So it may be with the All Blacks, he says, kindly picking up my analogy. “We may have a gay All Black. All the other All Blacks might well know about it and might still be able to perform really well as a team, but for whatever reason they have chosen not to go public with it.”
Identify your target
But I’m not done yet. Does your sexuality affect what type of solider you are? No, he says bluntly. “The perception that gay men are weaker or lacking in emotional robustness is unfounded. I genuinely believe that an individual’s orientation has no bearing on their ability to perform right at the cutting edge of this organisation.” In case I’ve missed it, that’s the point: focusing on the job. That is actually what OverWatch is about. It is not about focusing on gay people but allowing gay people to focus on their jobs. “We put people into some extremely challenging and dangerous environments and if they are not focused 100% on the job, it is not safe for them, it is not safe for the people around them and it is not safe for the mission.”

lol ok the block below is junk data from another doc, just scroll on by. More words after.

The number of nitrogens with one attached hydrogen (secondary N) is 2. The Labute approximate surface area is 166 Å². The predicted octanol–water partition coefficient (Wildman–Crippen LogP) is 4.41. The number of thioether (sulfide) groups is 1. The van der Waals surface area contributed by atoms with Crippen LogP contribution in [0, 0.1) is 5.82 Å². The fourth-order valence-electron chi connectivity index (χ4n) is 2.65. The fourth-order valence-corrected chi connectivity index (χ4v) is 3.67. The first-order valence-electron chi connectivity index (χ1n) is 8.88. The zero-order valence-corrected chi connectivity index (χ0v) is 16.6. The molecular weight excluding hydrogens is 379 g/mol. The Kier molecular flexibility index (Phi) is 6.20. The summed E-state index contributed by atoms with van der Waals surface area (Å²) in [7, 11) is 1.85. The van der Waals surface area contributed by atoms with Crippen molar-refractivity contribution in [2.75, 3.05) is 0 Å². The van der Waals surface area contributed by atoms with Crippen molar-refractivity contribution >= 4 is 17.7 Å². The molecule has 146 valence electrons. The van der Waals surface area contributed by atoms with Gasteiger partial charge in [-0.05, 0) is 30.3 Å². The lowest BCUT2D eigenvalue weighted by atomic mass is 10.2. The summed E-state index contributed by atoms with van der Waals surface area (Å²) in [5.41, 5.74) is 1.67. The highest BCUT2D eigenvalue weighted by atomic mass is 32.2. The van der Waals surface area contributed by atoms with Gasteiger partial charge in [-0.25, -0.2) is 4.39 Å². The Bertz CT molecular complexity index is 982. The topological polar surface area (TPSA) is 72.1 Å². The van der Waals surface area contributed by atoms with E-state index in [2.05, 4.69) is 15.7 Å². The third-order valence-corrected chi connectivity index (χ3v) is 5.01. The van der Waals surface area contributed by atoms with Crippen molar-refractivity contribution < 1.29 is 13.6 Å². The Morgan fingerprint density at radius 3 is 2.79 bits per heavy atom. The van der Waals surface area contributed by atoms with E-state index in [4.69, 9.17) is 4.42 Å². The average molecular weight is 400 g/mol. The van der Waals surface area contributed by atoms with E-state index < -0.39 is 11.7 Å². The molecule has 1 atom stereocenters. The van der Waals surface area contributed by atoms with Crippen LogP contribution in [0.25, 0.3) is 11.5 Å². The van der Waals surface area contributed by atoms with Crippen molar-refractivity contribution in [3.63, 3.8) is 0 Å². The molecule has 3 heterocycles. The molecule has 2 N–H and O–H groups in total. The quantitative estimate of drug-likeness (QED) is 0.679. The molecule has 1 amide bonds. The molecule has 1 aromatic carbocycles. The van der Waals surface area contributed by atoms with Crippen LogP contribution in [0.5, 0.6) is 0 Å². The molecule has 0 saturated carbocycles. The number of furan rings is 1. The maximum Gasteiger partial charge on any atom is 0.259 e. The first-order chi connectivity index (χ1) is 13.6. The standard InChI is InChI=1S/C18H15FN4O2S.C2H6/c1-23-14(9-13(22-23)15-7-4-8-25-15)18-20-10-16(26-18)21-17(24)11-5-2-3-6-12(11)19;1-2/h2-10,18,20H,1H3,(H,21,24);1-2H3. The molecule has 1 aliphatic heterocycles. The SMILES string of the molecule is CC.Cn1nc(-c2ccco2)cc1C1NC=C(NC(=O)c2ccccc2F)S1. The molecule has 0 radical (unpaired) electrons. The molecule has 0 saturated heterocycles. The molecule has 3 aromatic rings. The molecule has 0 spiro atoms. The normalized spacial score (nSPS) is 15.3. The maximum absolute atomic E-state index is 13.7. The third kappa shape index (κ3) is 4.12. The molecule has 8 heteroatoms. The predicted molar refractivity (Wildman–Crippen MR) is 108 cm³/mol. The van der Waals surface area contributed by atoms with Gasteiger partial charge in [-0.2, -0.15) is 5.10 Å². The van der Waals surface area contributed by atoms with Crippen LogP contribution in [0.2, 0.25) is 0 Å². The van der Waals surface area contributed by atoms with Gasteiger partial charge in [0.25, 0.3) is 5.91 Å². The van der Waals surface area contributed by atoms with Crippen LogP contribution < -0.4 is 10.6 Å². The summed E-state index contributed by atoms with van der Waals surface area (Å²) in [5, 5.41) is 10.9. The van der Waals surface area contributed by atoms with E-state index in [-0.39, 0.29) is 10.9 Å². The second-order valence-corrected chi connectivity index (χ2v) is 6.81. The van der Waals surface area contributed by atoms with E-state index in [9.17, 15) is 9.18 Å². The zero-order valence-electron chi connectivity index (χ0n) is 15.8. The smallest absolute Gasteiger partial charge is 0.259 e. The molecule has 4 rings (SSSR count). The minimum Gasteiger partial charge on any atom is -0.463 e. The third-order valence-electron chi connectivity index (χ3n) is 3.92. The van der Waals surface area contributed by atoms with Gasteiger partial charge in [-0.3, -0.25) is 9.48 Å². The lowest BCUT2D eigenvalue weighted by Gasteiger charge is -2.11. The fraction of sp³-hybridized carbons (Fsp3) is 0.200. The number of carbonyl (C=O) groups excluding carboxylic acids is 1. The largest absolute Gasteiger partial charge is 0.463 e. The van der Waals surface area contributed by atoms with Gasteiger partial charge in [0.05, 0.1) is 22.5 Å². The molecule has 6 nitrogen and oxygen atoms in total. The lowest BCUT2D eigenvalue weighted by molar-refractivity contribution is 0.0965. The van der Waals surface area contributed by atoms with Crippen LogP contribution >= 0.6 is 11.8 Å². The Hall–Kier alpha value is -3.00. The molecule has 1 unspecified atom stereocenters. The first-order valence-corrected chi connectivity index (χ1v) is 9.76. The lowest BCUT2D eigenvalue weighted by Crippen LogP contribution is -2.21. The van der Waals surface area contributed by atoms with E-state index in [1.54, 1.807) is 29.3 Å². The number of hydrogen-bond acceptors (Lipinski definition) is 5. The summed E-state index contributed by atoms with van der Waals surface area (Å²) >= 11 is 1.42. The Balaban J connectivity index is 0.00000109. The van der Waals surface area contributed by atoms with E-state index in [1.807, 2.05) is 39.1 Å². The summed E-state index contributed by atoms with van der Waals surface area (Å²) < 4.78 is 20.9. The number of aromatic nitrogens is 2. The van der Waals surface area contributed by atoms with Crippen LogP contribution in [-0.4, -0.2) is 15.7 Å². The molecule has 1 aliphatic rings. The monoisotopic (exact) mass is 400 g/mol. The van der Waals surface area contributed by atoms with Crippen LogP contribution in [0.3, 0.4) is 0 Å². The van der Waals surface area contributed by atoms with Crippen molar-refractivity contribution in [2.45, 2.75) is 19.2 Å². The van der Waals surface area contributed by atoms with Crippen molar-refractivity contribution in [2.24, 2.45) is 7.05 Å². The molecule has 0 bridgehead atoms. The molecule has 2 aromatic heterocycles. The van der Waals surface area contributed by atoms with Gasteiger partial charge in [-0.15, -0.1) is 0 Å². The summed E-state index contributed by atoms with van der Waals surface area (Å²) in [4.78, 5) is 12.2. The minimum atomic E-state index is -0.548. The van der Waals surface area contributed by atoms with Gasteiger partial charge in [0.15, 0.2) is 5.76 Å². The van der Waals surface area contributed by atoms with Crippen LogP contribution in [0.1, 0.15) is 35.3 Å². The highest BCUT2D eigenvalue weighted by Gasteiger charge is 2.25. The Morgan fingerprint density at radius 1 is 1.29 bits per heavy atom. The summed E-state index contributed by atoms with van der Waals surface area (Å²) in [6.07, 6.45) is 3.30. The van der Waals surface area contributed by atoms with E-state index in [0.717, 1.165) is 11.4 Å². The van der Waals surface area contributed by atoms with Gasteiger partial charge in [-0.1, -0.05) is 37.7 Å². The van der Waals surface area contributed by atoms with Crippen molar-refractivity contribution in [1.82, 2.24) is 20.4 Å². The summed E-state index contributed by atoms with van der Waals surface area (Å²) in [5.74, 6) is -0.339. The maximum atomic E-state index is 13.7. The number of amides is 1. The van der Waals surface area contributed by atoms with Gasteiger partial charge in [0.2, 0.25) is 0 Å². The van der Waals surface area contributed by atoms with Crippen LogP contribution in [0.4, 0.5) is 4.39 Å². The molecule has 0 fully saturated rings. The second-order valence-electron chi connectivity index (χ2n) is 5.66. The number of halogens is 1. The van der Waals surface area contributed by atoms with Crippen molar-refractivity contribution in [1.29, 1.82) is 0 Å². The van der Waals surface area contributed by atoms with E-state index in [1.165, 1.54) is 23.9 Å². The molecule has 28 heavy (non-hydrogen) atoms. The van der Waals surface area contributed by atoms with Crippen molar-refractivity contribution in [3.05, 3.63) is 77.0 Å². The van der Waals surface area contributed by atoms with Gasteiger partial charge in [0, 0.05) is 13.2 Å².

But Pearce says New Zealand is in a good space, especially compared with many countries where anti-gay prejudice seems only to be growing.
“I am certainly very grateful to live and serve in a country that respects me and my freedoms as an individual and as a serviceman. I am very happy to be here.”
Tonight’s mission is to march down Ponsonby Rd in the Pride Parade. But what is the target of the mission? “If by being here we could send a message to one group of people, it would be to those people within the Defence Force who are sitting in their barrack room, anxious about coming out, and letting them know that there are other people in the Defence Force who are like them, who have been able to come out and are respected for being good soldiers, sailors and airmen.”
This article was first published in the March 15, 2014 issue of the New Zealand Listener.